I will admit that when I'm on the air using CW now, I do "cheat", using a skimmer to help with decode, and using a Winkeyer to send rote response code (TU UR 5NN). However, I am finding that since getting on the air, either eavesdropping on CW ragchews or playing in pileups and contests, I've been finding it easier to get CW to stick in my head. I'd like to think that's because I learn better with real world context than by drills on individual letters or random strings of characters.

    For example, I may fumble if I have to decode individual letters ("U", "P"), but I now have no problem recognizing "UP". :) Learning the sound of "GOING TO DOC TUES" is probably more useful than learning the sound of "KRSPU TK PRS KKRM".

    The trick is that I have to exercise self-discipline to not over-rely on the computer to encode or decode CW. It's tempting to just read the computer's translation of code being sent, but I (usually) force myself to attempt head-copy first, looking at the screen only if/when I get lost, or to confirm my copy. And when eavesdropping on a ragchew, or before jumping into a pileup, I usually tap out a possible response on paddles/with a practice oscillator, before letting the computer send at speed.

    I say that computer-generated code is still code, and it still has the advantages of simplicity and efficiency as compared to phone. There are other digital modes that require a computer to send, and which can be more accurately decoded by a computer than CW...but there usually are more CW users on the air than other digi-modes.

    But if you're going to do CW, it's probably wise to learn to head-copy and to manually use a key and/or paddles. Computer decode isn't perfect, and if you were ever in a situation where you actually needed to use CW (as opposed to CW being a fun, classic mode to use recreationally), such situations are likely those where you are least likely to have a working computer handy to assist.

    At least that's what I keep telling myself, when the learning gets tough.
  8. K4PP

    K4PP Ham Member QRZ Page

    Please by all means use whatever technique you want to do CW. I am afraid if you don't do it, there might not be anyone out there when I'm 60. It doesn't bother me a bit if you use a decoder, as long as it gives me the opportunity to enjoy CW in my own way too. If you do it enough you're eventually going to copy using the ears though.

  9. W5BIB

    W5BIB Premium Subscriber QRZ Page

    Really !,... It is good (as mentioned) for strong signals (W1AW & other QRO stations) but, when ur DX (or not) is a RST 339 with QSB / QRN,... you are SOL. Some ops just type with no pauses and/or improper spacing on the keyboard & expect you to just copy right along!!!... It can be likened to how a 16-23 year old girl talks (OMG!)....zooooom...whoa!! give me a little breathing room !! (take a breath) I know,... I have a 23 yr old daughter. You miss one word & ur lost!!! R E L A X . . . Sometimes, "slower is quicker"... & almost always more accurate. Me-thinks that's why "hand sent" CW is referred to as, "Manuel Morse" vs "Auto Morse" JMHO Steve... AR
  10. K0RGR

    K0RGR Premium Subscriber QRZ Page

    Let's talk first about the computer CW. It isn't perfect, but if you are both using keyboards to send, I think it beats trying to work across the country on 2 meter FM without any form of VoIP.

    Here's something I just copied from a station that was S2 on a pretty noisy 20 meter band:

    N B E D <BT> I R R S T 5 5 N 5 5 N <BT> Q T H A S A B E , AE A * A R T B I 7 L A E S N A M E J E S S E J E S S E 4 5 W ? A E 0 S D D E * <AS> 5 N P V KN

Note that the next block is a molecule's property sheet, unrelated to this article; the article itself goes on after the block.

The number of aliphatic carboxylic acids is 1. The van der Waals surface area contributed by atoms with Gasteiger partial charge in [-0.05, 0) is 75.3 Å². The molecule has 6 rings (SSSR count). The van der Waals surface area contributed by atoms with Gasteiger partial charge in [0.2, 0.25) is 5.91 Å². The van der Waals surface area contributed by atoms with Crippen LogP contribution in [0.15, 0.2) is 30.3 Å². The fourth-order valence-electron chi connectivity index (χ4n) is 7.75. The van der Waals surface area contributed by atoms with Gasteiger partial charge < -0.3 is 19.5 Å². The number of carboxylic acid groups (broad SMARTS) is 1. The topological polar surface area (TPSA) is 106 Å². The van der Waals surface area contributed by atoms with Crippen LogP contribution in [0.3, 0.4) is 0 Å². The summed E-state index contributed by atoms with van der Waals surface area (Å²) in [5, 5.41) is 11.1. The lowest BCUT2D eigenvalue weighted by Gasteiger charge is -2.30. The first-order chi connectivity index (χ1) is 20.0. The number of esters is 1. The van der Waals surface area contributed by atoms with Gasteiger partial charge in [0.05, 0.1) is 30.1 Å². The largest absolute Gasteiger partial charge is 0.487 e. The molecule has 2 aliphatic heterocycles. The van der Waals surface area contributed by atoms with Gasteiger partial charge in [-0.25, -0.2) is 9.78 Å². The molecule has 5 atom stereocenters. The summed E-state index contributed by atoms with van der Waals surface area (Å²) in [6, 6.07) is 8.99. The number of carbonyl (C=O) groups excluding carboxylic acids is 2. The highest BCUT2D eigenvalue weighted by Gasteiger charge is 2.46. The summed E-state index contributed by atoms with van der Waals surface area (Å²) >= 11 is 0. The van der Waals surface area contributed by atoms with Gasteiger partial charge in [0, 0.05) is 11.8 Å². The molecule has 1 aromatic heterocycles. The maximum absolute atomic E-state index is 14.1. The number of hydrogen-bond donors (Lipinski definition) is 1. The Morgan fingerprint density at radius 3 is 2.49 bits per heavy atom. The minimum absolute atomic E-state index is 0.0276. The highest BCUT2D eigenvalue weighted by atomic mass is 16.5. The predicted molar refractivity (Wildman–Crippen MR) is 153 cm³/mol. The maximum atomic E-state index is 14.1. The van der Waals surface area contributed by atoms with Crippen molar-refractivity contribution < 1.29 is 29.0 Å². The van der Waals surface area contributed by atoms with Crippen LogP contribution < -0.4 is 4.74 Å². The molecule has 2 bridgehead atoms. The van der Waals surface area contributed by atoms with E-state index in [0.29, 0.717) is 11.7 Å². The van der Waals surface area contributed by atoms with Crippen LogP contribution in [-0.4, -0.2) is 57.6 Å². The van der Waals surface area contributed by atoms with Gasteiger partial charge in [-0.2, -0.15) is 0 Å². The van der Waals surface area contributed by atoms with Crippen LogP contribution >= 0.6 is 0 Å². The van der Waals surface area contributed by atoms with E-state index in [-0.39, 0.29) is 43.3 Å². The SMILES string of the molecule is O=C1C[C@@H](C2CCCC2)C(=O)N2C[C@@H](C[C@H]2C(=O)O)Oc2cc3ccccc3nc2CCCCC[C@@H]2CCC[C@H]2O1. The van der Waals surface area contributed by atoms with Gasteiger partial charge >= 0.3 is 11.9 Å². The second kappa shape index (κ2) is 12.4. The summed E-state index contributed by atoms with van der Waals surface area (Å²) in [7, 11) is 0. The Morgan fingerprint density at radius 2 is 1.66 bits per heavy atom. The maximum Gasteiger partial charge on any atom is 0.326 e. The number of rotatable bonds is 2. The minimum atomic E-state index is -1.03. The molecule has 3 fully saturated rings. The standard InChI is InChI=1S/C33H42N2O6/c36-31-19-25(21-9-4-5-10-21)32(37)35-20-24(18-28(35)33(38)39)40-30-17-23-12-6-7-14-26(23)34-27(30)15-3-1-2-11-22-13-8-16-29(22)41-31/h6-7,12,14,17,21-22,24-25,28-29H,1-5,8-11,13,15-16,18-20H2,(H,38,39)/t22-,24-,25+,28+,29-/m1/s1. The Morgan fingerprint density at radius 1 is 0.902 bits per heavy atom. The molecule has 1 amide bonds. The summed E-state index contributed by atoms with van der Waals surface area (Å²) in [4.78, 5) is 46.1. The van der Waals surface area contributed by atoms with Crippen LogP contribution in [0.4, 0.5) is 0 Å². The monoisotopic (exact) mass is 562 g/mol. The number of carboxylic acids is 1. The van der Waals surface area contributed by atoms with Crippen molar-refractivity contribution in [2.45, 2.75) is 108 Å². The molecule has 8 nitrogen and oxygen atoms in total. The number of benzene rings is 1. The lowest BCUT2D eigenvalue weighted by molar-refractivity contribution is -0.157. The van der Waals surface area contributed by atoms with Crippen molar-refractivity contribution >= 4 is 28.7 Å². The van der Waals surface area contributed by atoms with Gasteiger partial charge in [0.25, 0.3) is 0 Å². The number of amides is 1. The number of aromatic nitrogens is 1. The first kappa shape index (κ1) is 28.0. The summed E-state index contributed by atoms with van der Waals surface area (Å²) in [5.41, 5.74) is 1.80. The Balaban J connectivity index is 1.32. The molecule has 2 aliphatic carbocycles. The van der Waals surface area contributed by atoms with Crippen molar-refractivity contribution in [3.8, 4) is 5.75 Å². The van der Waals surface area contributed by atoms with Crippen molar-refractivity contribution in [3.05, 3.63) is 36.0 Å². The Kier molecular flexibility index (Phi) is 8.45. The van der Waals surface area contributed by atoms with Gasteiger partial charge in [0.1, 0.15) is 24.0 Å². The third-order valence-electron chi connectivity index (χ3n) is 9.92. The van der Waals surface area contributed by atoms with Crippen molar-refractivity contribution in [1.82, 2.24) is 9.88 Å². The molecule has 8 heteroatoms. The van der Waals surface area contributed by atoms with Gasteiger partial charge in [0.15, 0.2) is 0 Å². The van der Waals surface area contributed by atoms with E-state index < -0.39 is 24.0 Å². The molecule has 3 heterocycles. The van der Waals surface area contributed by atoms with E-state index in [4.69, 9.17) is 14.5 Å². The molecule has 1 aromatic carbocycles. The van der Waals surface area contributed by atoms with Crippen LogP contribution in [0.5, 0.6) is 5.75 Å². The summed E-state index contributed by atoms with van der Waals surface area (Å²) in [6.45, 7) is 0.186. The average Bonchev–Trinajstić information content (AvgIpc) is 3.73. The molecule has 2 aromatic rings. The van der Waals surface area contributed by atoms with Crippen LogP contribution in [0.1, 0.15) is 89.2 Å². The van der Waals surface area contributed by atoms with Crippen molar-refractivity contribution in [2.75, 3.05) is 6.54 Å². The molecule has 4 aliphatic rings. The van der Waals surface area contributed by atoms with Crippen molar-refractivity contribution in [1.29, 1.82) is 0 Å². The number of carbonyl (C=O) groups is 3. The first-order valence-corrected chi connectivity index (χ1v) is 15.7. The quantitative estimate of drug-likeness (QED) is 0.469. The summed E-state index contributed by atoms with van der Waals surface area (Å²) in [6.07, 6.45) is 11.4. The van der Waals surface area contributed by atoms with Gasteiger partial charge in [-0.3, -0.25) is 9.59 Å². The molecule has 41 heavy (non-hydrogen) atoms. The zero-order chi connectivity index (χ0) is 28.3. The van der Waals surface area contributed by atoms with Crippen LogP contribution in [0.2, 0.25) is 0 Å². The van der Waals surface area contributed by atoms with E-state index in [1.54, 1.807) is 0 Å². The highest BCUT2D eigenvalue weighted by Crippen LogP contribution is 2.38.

That was some very slow, hand-sent CW, probably about 10-13 WPM. The spacing between letters was a bit long, and there was really no spacing between words, so the computer did well! But, copying it by ear, you naturally insert the word spaces as you copy the words. That's the main limitation of the computer. Now, copying computer sent CW or very good hand sent code with proper spaces, the computer does a pretty good job of deciphering it. I've watched CWGet and DM780 copy W1AW flawlessly for hours. But, I've also seen cases where the computer couldn't copy it, due to strange band conditions.

    I'd love to see more no-coders give it a try! Particularly on a quiet band, I don't see why no-coders can't establish a 'watering hole' to try computer CW. If this became popular, it would be a major 'plus' for Techs everywhere.

    I started a yahoo discussion group for this purpose a few years ago. The group has pretty much dissipated to nothing, but it's still there - called 'machinecode'. At the time, I threw out some proposed standards. I suggested 3565, 7065, 10125, 14065, 21065, and 28065 as 'watering holes' for people wanting to try machine CW. I also suggested 18 WPM as the standard speed, as this is the speed used by W1AW for their bulletins, and it's also a speed that nearly all experienced CW guys can copy in their heads. You can buy a keyboard that will roll up in your pocket, and a device that will make it send Morse will fit in the same pocket, too. So, experienced code folk could use such a device to send code that no-coders could copy. I'd still love to see this get a foothold. It's sad that more Techs don't use the best privileges they have!

    Back before dust, in the summertime, 40 meter CW would be packed all night long. QRM was rampant. Now, the only QRM is between the QRP'ers and European PSKers trying to use the same frequency. I don't hear any of those right now. I'd love to hear a bunch of guys banging away around 7065 on computer CW right now!

    As for learning code - don't become discouraged. It's not a new language, but it's a new alphabet. Musical ability really isn't involved, though a sense of rhythm doesn't hurt. You must learn the sounds of the letters - don't count dots and dashes.
    Try the K7QO course - many recommend it. It will teach you the sounds of the letters, and when you're done you will be able to copy it fast enough to really use it on the air comfortably.